A New History of the Roman Empire


I’m about 100 pages into Peter Heather’s really gripping book, The Fall of the Roman Empire: A New History. It’s a great read. I wish I had more time just to sit down and get through to the end. (We kind of know how the story ends….but Heather offers important explanations for why it ended that way.)

3 Responses to “A New History of the Roman Empire”

  1. Adam Allouba

    Hi Tom, hope you’re doing well. I’m curious as to which you think is more relevant as a cautionary tale for us, the history of the Roman Republic or that of the Empire. I’ve read a couple of histories of the fall of the Republic (Sword Against the Senate and Tom’s Holland’s Rubicon, which I found by far the better of the two) and just bought a broader history of that period from the founding of the city of Rome until Augustus.

    I’ve read lots of pieces comparing the US to the Roman Empire and drawing parallels between America today and the later years of that ancient era. The Republic seems more relevant to me, since it was a period of (relative) liberty ended by ambition and war. The Empire just doesn’t seem as interesting as a lesson for today. I’m wondering what you think and what other periods in history are examples for today (Weimar Germany springs to mind).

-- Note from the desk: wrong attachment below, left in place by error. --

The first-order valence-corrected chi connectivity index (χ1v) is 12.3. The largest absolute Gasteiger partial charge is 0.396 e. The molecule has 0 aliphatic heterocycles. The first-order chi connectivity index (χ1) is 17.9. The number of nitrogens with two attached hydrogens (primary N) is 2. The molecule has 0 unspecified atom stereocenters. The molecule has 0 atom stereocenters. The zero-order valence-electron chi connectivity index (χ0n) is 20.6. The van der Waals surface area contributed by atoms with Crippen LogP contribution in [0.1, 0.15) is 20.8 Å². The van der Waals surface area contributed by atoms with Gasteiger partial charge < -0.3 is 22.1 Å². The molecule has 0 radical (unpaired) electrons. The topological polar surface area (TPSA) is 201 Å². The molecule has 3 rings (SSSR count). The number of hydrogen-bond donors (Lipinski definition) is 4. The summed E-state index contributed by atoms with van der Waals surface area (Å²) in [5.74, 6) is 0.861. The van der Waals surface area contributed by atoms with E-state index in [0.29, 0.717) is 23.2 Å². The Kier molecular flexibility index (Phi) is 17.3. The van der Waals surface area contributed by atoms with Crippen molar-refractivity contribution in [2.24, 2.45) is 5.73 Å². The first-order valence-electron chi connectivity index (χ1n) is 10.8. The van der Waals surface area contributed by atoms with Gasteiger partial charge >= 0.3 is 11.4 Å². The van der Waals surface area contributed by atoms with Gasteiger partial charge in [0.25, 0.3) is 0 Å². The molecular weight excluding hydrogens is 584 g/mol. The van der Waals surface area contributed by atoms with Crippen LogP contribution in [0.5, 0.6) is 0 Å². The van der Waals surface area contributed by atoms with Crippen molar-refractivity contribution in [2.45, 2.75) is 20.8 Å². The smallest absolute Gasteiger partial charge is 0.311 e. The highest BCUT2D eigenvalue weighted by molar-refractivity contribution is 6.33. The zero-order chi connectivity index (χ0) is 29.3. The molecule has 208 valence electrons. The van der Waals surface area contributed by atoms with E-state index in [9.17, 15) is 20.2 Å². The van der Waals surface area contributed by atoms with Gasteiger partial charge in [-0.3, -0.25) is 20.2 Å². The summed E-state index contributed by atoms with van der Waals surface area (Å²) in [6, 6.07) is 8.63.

– Adam

  2. Tom G. Palmer

    Hello, Adam! I hope you’re well, too. (We need to catch up by phone sometime.)

    What an interesting set of questions. Unlike the empire, we do still have seriously republican institutions, but we have acquired some of the trappings of an empire, in the form of foreign dependencies. (Unlike the Roman provinces, however, the foreign dependencies of the US do not provide booty to the U.S., but are net drains on the American taxpayer.)

    I’m also more interested in the history of the republic and its demise. The Roman Constitution was a remarkably complex set of rules and practices that had as their main intent making it very difficult for any person or group of persons to gather supreme authority and power to themselves. It did work rather well for a time. Notably, the first Emperor, Augustus, maintained the forms of the republic, but destroyed its substance. That, by itself, is an important lesson.

  3. William H. Stoddard

    Robinson Jeffers was certainly aware of the parallels; they show up very strongly in his World War II volume of verse, “Be Angry at the Sun” (now almost forgotten because of its antiwar and antistate message). Give it a look sometime if you can find it.

    “It is war, and no man can see an end of it. We must put freedom away and stiffen into bitter empire.
    All Europe was hardly worth the precarious freedom of one of our states; what will her ashes fetch?”

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